Only just learned of a New Scientist Special report: How our economy is killing the Earth. Introductory article notes:
Consumption of resources is rising rapidly, biodiversity is plummeting and just about every measure shows humans affecting Earth on a vast scale. Most of us accept the need for a more sustainable way to live, by reducing carbon emissions, developing renewable technology and increasing energy efficiency.
But are these efforts to save the planet doomed? A growing band of experts are looking at figures like these and arguing that personal carbon virtue and collective environmentalism are futile as long as our economic system is built on the assumption of growth. The science tells us that if we are serious about saving Earth, we must reshape our economy.
One of the articles is by Herman Daly, "one of the founders of the field of ecological economics, which argues that the scale of the economy must be kept within sustainable limits." He concludes:
After 200 years in a growth economy, it is hard to imagine what a steady-state economy might look like, but it does not have to mean freezing in the dark under a communist tyranny (see "Life in a land without growth"). Most of the changes could be applied gradually, in mid-air.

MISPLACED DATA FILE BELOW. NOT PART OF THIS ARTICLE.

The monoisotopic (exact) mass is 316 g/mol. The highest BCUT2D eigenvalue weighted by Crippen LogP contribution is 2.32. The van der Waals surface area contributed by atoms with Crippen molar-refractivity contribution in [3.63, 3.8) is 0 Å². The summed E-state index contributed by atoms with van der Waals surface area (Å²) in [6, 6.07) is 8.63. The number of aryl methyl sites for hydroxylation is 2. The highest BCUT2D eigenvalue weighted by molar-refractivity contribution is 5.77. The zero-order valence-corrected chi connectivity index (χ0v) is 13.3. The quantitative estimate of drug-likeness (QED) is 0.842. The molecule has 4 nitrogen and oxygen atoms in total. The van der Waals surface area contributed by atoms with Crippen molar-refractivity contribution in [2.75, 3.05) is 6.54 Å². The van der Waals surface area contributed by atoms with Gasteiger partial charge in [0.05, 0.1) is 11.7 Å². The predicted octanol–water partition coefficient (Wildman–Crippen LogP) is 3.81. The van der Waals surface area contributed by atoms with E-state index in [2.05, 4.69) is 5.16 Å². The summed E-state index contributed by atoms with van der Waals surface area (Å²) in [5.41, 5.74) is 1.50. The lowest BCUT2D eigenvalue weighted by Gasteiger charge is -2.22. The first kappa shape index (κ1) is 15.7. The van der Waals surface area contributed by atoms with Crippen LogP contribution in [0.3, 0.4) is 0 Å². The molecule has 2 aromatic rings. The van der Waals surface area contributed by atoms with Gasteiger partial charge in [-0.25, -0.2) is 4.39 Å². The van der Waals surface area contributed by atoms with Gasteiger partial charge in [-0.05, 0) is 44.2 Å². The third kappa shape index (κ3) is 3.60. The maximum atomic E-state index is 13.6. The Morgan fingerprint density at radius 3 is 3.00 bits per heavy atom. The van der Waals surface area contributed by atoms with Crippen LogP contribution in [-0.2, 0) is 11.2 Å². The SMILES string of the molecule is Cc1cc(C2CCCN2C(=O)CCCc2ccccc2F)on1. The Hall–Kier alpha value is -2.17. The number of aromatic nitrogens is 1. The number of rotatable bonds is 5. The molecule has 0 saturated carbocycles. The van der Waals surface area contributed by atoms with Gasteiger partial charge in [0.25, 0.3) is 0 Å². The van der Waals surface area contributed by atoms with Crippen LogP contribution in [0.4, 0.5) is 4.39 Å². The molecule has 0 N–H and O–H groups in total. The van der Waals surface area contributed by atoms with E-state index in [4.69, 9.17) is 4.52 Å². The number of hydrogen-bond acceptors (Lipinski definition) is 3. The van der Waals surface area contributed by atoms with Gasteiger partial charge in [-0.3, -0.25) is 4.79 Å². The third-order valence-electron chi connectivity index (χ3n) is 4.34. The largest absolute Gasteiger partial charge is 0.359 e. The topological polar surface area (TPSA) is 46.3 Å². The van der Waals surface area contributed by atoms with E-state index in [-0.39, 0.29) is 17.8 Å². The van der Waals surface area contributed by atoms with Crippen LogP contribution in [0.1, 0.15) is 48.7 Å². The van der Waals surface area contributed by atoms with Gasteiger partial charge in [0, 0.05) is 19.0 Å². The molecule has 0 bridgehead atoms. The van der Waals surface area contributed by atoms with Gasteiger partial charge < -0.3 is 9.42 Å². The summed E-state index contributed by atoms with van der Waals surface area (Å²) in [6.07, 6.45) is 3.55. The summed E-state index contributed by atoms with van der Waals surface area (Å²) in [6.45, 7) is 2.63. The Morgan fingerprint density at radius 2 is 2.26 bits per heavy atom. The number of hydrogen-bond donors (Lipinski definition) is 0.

The idea of moving to a steady-state economy will appear radical to many, perhaps politically impossible. But the alternative, a macro-economy that is structurally required to grow in scale beyond the biophysical limits of the Earth, is an absurdity, and heading for the ultimate crash. Before we reach that radical physical limit, we are already encountering the economic limit at which benefits of extra growth are increasingly outweighed by the costs.
There's also an interview with James Gustave Speth, dean of the school of forestry and environmental studies at Yale University; he co-founded the Natural Resources Defense Council, advised Jimmy Carter, and headed the UN Development Programme. His latest book is The Bridge At The Edge of the World: Capitalism, the environment, and crossing from crisis to sustainability.
the environmental community is stronger, better funded and more sophisticated than ever, so why is the environment going downhill so far that we face the prospect of a ruined planet?
My conclusion is that we're trying to do environmental policy and activism within a system that is simply too powerful. It's today's capitalism, with its overwhelming commitment to growth at all costs, its devolution of tremendous power into the corporate sector, and its blind faith in a market riddled with externalities. And it is also our own pathetic capitulation to consumerism. Even as the environmental community swims more strongly against the current, the current gets ever stronger and more treacherous, so environmentalism slips under. The only solution is to get out of the water, take a hard look at what's going on and figure what needs to be done to change today's capitalism.